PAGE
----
Yesterday was our annual Greater Manchester special school leadership conference and we were really pleased to have Mary Rayner HMI there to speak to us about the implementation of the Common Inspection Framework in the special school context, the implications of national working groups on achievement and evaluation of progress and the Local Area Inspection Framework with regards to schools being part of the local area.
The 50 or so people that attended the conference found Mary’s presentation informative, helpful and reassuring and therefore I felt it would be useful to share the key points she spoke about to a wider audience.
Mary is one of Her Majesty’s Inspectors ( HMI) and is one of Ofsted’s National Leads for SEND. Mary’s substantial leadership experience in the special and mainstream sector gives her immense credibility and her knowledge and experience of the full range of childruen and young people we work with was evident throughout her presentation.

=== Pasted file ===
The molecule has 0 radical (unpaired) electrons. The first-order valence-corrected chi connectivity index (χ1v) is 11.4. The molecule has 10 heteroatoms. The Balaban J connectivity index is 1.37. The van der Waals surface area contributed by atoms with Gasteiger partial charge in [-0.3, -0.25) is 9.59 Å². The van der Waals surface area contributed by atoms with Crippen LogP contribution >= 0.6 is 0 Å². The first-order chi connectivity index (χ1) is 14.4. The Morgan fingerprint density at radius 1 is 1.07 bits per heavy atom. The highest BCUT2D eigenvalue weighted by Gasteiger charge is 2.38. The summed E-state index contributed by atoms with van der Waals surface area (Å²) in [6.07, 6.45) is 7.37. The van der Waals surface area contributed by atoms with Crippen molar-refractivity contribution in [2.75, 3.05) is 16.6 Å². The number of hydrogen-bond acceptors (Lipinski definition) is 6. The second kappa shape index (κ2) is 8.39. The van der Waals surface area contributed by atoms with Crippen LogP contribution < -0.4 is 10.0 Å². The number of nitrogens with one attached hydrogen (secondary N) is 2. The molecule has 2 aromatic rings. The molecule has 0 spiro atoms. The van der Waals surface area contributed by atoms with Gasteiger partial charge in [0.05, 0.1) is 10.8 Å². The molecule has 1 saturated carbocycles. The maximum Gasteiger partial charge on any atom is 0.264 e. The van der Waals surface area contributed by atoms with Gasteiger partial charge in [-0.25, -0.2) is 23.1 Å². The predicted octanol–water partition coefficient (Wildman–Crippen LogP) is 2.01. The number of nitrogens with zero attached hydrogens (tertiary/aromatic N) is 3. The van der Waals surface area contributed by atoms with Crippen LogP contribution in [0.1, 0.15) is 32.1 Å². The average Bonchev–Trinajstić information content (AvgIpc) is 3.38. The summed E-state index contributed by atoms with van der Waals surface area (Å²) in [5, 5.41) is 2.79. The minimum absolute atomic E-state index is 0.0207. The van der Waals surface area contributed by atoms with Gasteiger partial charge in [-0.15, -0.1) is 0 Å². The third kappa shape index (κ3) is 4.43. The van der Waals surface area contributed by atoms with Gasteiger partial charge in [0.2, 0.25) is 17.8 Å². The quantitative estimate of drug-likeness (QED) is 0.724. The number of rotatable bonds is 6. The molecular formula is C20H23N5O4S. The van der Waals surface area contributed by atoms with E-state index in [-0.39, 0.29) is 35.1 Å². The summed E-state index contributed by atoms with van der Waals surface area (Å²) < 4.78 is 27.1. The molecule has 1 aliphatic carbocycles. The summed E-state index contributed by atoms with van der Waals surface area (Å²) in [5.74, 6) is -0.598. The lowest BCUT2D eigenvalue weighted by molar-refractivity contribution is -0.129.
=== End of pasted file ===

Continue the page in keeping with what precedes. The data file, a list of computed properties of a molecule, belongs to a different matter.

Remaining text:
Mary began by emphasising her belief in ‘removal of labels’ such as SLD / PMLD in the sense that geographically these can mean different things to different people. What counts is the individual child, their individual needs and how we can meet them. How could anyone disagree with that?
Common inspection framework – key messages from Mary
- The CIF is intended to provide coherence, clarity and comparability – schools judged against the same set of standards
Teaching Learning and Assessment
- Assessment is now in the right place as assessment SHOULD be informing Teaching and learning